1. Introduce the importance of the sounds of the letters
  2. Introduce the sign and sound of the letter "Aa"
  3. Read sentences with words that begin with the letter "a"

  1. Pocket chart
  2. Hand puppet
  3. Finger alphabet poster
  4. Word ring with words you want to review
  5. Word card with the word "apple" printed in lower case letters.
  6. One letter card with the letter "Aa"
  7. Sentence strips

  8. Worksheets 2-1A, 2-1B, 2-1C




  1. Review The Letter Names
    1. Sing the alphabet song with the students as the puppet carefully touches each letter on your display. Make sure the students slow down when they come to L, M, N, O, P and the letters T, U, V. One good way to do this would be to have the students clap when they sing the letters N and U.
    2. Write on the board a word the students know how to read. Then have the students spell the word out loud with you as you point to each letter. Repeat with a few more words.

  2. Review The Words On The Word Ring
    1. Have all the students read the words together.
    2. Note that once the students become fluent with the words from Unit I they may stop using the signs. This is fine because the reason for the signing was to get the students reading. Once this goal has been met the signing is no longer necessary.

  3. Introduce The Importance Of Letter Sounds
    1. Explain to your students that we've been learning about the sounds in words. For example we know that the sounds in the word apple are /a/ /ple/. Now we're going to learn about the sounds of the letters in the words.
    2. If we learn all our letter sounds we can figure out how to read words we've never seen before.

  4. Introduce The Letter "a" and Its Sound /a/
    1. Show the students the finger alphabet poster and explain that we are going to be learning how to sign the letters of the alphabet to help us remember letter sounds just like signing helped us remember words.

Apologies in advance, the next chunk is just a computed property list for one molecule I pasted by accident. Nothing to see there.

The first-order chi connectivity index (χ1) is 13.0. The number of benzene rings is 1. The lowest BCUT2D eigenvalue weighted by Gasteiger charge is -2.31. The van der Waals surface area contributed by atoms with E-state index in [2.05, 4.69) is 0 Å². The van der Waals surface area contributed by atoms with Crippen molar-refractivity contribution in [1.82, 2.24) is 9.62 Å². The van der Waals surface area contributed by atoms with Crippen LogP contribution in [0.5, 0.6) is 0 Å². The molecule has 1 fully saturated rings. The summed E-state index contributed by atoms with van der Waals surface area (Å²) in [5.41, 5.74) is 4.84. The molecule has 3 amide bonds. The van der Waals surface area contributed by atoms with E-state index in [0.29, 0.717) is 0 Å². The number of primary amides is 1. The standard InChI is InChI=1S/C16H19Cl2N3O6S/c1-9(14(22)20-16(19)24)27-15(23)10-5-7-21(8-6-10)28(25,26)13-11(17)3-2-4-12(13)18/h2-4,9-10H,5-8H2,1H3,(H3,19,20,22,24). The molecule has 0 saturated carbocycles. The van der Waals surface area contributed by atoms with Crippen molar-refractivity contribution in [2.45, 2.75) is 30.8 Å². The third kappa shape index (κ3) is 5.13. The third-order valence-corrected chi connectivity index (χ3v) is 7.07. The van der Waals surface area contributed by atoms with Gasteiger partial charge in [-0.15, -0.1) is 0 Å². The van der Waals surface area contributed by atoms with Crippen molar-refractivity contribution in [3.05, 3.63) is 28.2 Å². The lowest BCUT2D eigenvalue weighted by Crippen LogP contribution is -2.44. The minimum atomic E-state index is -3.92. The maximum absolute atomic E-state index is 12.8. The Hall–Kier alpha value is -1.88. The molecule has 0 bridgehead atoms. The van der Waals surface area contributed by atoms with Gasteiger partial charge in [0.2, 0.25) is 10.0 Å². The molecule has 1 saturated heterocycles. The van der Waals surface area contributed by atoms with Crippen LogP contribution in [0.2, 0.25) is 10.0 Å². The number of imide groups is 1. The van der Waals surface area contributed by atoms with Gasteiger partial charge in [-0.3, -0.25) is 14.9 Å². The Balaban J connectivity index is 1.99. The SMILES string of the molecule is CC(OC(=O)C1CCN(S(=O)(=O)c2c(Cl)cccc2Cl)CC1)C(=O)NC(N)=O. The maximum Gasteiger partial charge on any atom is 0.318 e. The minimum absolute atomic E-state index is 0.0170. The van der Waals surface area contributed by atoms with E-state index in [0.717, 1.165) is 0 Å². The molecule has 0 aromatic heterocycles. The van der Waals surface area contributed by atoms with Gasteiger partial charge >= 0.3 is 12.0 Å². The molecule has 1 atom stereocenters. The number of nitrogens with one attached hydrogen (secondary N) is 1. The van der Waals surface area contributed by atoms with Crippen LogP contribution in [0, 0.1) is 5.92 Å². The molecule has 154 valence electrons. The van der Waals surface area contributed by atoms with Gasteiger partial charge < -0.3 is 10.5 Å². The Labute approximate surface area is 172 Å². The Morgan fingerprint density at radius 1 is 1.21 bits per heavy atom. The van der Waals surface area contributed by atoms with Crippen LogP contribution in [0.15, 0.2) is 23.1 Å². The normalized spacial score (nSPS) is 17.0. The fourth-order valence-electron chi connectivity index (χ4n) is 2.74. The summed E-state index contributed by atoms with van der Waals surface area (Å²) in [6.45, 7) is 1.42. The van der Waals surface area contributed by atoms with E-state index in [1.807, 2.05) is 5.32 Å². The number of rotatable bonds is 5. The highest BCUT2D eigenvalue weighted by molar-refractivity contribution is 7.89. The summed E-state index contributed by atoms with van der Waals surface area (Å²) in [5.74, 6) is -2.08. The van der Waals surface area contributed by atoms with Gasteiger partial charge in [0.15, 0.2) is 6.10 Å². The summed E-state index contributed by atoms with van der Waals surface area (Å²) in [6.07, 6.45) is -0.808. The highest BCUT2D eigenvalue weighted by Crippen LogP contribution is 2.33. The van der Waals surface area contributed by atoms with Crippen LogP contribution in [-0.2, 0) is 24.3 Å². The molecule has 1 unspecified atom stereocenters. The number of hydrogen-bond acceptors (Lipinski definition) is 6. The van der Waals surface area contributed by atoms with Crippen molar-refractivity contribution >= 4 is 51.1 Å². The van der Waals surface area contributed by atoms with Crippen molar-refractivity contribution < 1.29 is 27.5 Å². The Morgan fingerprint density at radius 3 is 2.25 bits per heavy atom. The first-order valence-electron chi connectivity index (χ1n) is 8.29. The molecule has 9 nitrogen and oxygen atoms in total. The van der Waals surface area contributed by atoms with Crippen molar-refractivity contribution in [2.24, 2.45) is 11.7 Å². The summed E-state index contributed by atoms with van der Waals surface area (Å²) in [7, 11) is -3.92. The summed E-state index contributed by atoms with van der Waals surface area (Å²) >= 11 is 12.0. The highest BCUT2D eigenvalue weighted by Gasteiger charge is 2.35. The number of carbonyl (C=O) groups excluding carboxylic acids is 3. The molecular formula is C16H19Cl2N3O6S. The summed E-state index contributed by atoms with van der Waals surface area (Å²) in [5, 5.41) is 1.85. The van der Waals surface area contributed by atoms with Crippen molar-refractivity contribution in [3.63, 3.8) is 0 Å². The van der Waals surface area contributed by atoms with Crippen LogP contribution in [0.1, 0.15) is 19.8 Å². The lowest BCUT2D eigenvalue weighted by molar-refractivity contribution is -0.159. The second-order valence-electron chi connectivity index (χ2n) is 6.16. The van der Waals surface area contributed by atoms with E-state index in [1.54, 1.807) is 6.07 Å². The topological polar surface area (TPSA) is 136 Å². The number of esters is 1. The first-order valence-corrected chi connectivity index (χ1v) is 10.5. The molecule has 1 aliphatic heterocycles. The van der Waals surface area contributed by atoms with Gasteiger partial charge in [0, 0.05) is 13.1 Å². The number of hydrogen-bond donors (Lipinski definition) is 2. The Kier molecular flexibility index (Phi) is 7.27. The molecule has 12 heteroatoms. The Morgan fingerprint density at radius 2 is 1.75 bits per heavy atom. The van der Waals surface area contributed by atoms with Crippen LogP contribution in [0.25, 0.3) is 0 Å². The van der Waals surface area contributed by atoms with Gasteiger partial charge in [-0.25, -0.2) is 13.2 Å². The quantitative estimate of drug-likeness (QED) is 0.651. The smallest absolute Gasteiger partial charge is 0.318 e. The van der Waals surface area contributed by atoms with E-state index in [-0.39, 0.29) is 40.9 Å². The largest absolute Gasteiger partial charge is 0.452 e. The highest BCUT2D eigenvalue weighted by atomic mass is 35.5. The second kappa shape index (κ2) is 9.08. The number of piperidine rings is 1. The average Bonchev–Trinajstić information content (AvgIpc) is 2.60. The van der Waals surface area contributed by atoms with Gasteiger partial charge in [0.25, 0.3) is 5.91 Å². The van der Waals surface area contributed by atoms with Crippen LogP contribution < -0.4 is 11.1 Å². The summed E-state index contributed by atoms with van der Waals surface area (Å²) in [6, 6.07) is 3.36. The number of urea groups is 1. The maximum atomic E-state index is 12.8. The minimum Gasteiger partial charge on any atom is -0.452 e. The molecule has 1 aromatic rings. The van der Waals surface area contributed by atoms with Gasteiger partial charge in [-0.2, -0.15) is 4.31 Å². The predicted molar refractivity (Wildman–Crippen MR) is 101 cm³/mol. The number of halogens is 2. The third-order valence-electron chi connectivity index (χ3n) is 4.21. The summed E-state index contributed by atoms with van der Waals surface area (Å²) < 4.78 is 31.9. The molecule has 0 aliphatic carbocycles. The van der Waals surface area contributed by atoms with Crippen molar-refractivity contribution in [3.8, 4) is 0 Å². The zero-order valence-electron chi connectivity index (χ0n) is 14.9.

2. Hold up the letter card "Aa" and remind the students that these are the letters capital "A" and small "a".
    3. Show the students how to sign and sound out the letter "a" (as in "apple"). Explain that the hand shape for the letter "a" looks like the small letter "a" with the thumb representing the line on the right side.
    4. Put the word card for "apple" in the pocket chart and point out that the first letter of the word is the letter "a" with the sound /a/. Have the students sign the letter "a" as they say the word "apple" with you. Make sure they emphasize the beginning sound /a/.
    5. Help students come up with other examples of words that begin with the /a/ sound like the following. Make sure the students sign the letter "a" as they emphasize the beginning sounds of these words.

      • "ant", "animal", "alligator" and "at"

    6. Tell the students that to help them remember the /a/ sound let's all chant the sound of the letter "a" and the word "apple" as follows. Make sure your students sign the letter "a" and the word "apple" as they do the chant.

      • /a/, /a/, apple; /a/, /a/, apple

    7. Be sure to teach the students how to print the letters "Aa" if you have not already done so.

  5. Introduce Sentences
    1. Place the sentences from the materials list in the pocket chart.
    2. Have the students read the sentences together and individually. Emphasize the beginning sounds of all the words that begin with the letter "a".

  6. Seat Work
    1. Have each student do Worksheets 2-1A and 2-1B.


  1. Review Sessions
    1. Pin up copies of the day's letter and sentences around the room where the students can see them.
    2. Review the sound of the letter at least twice during the day.

  2. Homework
    1. Give each student the Worksheet 2-1C to read and do at home.
    2. Tell them to show their families how to sign and sound out the letter "a".